Alexis Denisof and David Boreanaz began getting the giggles as the program progressed. It got to the point that when Angel runs back into the Hyperion Hotel to report that there are hundreds of demons outside (he means the cars on the freeway), the two could not look at each other without dissolving into laughter. Take after take was wasting the time of the crew and other actors. They decided they would simply, then, not look at each other. But between 32 and 33 minutes into the program, they had quick glances, and the viewer can watch them trying to hold in the laughter.
Alexis Denisof says in the DVD Commentary how much he had enjoyed doing this episode: "I remember feeling a genuine, profound sadness that the [memory-reducing] spell was over. I think this week of just frivolity and all us having the fun; going back... and it really was just like 'Awww.' ...It was magic."
When Wesley is telling Gunn a bunch of lies about knowing what kind of demon Lorne is ("this breed is nocturnal and feeds on roots or possibly human effluvia..."), which leads them into a fight match, in the foreground, Fred approaches the tied-up, knocked-out Lorne and begins to pat at his forehead and hair, generally examining him. Amy Acker and Andy Hallett kept breaking into laughter, which meant that Alexis Denisof and J. August Richards had to keep filming their background fight again and again, take after take.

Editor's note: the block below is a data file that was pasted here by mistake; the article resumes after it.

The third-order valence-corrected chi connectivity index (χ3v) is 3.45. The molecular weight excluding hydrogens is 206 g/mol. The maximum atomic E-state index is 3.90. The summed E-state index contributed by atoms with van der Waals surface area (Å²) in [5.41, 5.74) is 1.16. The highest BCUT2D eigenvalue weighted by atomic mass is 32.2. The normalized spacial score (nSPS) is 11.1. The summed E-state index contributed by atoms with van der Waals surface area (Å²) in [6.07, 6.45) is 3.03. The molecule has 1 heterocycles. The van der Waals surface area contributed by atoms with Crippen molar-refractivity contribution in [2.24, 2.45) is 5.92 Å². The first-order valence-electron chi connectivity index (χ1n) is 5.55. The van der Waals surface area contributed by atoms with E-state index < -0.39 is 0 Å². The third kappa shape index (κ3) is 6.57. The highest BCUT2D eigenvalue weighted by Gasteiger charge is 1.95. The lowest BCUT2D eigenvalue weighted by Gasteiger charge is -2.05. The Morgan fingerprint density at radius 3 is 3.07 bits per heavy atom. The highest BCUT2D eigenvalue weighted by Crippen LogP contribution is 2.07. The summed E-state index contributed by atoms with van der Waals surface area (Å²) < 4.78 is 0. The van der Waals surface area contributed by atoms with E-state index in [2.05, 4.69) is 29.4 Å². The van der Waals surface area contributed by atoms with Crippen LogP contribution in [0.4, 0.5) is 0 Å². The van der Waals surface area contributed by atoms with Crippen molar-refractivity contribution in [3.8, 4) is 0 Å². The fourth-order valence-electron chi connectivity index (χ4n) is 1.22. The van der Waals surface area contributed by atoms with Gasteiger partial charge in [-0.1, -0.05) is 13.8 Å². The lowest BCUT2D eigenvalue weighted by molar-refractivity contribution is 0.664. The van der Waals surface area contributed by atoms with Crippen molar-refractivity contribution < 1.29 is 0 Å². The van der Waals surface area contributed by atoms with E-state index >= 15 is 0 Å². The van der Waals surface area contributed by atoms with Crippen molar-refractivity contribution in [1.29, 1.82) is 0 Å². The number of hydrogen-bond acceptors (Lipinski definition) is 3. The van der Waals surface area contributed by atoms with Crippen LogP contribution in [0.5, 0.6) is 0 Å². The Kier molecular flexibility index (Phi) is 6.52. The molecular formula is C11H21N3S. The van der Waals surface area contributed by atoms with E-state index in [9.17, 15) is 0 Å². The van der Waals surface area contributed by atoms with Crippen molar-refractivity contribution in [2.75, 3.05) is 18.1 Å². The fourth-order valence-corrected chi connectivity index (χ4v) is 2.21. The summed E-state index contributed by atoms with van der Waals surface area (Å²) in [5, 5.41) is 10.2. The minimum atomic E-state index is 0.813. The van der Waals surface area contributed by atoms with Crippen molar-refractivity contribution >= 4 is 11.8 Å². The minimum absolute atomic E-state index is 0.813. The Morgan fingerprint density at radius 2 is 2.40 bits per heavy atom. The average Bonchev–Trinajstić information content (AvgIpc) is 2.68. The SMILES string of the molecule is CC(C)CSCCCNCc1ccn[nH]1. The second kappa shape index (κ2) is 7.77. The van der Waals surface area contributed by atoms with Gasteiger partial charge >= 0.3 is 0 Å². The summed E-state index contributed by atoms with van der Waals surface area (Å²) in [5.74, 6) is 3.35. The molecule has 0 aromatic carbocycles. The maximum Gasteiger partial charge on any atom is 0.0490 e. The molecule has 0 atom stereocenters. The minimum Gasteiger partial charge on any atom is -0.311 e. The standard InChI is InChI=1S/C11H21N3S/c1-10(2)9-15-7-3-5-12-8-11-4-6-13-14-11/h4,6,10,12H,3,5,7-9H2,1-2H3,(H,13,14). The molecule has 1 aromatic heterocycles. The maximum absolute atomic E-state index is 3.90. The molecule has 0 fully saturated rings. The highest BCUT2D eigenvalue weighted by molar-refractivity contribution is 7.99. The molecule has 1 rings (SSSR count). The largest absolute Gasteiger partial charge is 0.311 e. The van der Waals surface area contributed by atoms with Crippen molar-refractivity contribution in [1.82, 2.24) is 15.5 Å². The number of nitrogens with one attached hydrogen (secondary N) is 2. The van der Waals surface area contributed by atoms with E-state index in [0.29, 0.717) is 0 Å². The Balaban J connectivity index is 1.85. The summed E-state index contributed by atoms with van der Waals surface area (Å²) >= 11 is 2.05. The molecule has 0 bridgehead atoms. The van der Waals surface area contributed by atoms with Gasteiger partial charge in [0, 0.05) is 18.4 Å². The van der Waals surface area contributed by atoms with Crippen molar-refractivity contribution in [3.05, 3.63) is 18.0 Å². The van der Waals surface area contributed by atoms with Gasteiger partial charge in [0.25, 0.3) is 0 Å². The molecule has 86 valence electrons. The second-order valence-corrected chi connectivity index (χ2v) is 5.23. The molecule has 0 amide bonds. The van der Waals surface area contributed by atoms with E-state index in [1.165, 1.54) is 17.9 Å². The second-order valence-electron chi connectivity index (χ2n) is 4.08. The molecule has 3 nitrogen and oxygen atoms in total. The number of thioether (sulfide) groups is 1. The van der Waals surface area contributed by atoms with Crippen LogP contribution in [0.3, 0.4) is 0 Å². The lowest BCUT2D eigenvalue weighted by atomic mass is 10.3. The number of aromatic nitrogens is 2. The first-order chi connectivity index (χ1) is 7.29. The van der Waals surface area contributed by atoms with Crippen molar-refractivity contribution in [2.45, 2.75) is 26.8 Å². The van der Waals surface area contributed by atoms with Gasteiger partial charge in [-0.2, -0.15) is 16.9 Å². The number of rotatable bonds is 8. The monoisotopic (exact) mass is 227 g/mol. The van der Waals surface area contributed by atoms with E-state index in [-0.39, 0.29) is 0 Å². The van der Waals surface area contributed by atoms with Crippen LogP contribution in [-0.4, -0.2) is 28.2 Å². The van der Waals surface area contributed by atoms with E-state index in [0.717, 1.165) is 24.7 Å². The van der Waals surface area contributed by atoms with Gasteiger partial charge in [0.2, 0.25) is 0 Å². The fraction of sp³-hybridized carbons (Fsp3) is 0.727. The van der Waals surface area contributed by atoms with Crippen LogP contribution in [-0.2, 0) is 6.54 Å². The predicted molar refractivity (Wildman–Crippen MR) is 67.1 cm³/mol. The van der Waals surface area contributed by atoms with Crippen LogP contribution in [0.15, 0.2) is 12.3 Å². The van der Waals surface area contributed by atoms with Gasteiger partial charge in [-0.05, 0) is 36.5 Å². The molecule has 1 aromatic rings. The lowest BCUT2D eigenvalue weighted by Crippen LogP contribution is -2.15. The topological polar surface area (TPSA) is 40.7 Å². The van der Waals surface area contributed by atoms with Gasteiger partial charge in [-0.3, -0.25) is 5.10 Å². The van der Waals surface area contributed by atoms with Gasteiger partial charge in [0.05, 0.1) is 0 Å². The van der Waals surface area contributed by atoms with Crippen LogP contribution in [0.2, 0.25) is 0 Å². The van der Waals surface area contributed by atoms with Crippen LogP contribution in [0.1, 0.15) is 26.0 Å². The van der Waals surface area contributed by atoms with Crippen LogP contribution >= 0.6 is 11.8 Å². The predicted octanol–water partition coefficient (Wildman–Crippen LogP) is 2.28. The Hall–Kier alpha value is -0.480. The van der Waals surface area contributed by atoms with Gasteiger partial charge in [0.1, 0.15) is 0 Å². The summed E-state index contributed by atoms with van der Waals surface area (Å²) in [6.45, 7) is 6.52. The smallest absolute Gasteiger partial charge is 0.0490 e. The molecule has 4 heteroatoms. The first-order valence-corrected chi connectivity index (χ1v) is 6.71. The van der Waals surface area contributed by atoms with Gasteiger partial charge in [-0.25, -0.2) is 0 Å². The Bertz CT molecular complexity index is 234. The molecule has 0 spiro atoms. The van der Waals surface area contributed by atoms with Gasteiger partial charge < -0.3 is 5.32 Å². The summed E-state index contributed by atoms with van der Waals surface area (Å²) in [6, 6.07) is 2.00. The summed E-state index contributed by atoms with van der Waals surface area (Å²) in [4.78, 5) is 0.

It was Amy Acker's idea that Wesley should duct-tape Lorne to the pouffe, or hassock, in the middle of the room. Joss Whedon knew that he wanted Lorne to be in the middle of things, and Lorne had to be able to talk and interact, but he should not be able to move around or influence people except by reasoning with them. Whedon says in the Commentary that he had been baffled what to do with Lorne, until Acker had her suggestion.
In television business jargon, an episode shot entirely on already-existing sets with a minimum of expensive extras like guest stars or extensive special effects (to keep the budget down) is called a "bottle show" or "bottle episode." The title of this episode, in addition to being a reference to its subject matter, is also a nod to the fact that the episode was deliberately conceived as a "bottle episode" to cut some of the price tag of season four.
When the spell is cast the first thing Cordelia says when she sees Angel is "Hello salty goodness!" Which is also the first thing she said the first time she ever saw him in Buffy's "Never Kill A Boy On The First Date."
During the DVD Commentary, Alexis Denisof says of the kitchen scene in which Angel and Connor fight, "This was a great old restaurant in L.A., actually, a classic kind of Rat Pack place on Wilshire." The "classic" decor is upstairs, which is not shown in this program.
Between the shooting of Angel: Supersymmetry (2002) and "Spin the Bottle," Charisma Carpenter had asked whether she could get a hair cut. Joss Whedon explained that 'Spin the Bottle' would start just moments after 'Supersymmetry' ended, so she should please not do so. But David Boreanaz didn't get the message, and he did go get a trim.
Joss Whedon says on the Commentary that the main theme of 'Spin the Bottle' is: "the metaphor of 'I'm different from the rest!' A gay metaphor, or just a metaphor for being adolescent. Which sort of ends up connecting him [Angel] to his son, but: 'I'm different from everybody else, because I'm ... THIS'."